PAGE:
State auditor releases Minnesota counties’ financial report
Published 6:41 am Thursday, April 26, 2012
The public can get an in-depth look at how Mower and all of Minnesota’s counties spent money in 2010.
State Auditor Rebecca Otto released the 2010 Minnesota County Finances Report Monday that summarizes the financial operations of Minnesota counties for calendar year 2010 and examines long-term trends.
Mower spent about $47.8 million in 2010, and the county had about $25 million in total bond debt that year. The county also had $26.5 million in total unreserved fund balances at the end of the year.
Email newsletter signup
The report is intended to help the public, local government officials, and other policy makers understand county financial operations.
The full county finances report can be downloaded at www.osa.state.mn.us.
Highlights from the report include:
—Minnesota county revenues totaled $5.8 billion in 2010. This represents an increase of $75.1 million or 1.3 percent over 2009.
—Counties reported total expenditures of $6.0 billion in 2010. This represents an increase of $161.4 million, or 2.8 percent, over total expenditures in 2009.
—In 2010, Minnesota counties reported outstanding long-term debt of $3.5 billion. This represents an increase of 3.4 percent over long-term debt reported in 2009. Of the $3.5 billion in long-term debt, $3.3 billion was outstanding bonded debt, and $225.6 million was other long term debt.
—The operating income of Minnesota county enterprises totaled $34.9 million in 2010. The net income of county enterprises totaled $56.1 million in 2010.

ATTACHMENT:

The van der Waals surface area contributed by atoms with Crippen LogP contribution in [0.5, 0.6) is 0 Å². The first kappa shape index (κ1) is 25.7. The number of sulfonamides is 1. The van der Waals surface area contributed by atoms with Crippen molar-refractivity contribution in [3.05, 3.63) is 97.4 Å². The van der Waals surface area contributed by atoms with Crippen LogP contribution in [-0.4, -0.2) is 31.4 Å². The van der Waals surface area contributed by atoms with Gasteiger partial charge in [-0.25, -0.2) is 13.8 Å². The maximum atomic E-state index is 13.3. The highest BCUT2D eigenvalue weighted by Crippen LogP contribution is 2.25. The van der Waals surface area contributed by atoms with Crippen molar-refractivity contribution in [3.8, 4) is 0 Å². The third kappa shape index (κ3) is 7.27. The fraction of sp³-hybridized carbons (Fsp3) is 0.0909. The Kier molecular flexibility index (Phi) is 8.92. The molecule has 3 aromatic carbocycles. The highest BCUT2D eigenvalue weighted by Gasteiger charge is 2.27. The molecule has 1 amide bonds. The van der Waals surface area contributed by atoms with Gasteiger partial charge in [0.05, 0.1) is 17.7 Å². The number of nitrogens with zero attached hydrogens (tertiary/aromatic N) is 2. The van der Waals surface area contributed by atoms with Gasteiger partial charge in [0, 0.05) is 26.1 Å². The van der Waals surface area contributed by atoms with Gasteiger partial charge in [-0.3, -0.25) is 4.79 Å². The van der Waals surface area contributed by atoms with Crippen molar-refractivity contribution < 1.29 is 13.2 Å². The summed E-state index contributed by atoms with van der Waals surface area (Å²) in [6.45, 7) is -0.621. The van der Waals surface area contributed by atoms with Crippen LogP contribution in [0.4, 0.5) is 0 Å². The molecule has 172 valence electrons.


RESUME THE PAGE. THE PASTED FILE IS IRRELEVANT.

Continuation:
—In 2010, Minnesota counties’ unreserved fund balances of General Fund and Special Revenue Funds totaled $2.3 billion. This represents an increase of 3.7 percent over 2009 unreserved fund balances. The average unreserved fund balances as a percent of current expenditures for counties decreased from 48.3 percent in 2009 to 47.2 percent in 2010.
—In actual dollars, total revenues rose 33.9 percent from 2001 to 2010. When converted to constant dollars, there was a decrease of 4.9 percent over this period.
—Since 2002, the share of total revenues derived from taxes has increased from 35.7 percent to 45.6 percent, while the share of total revenues derived from state grants has decreased from 34.8 percent to 24.2 percent.
—When adjusted for inflation, total county expenditures decreased 2.8 percent from 2001 to 2010. In actual dollars, expenditures increased 36.9 percent.
—When adjusted for inflation, outstanding long-term indebtedness grew 53.8 percent between 2001 and 2010. In actual dollars, long-term debt increased 116.6 percent over this period.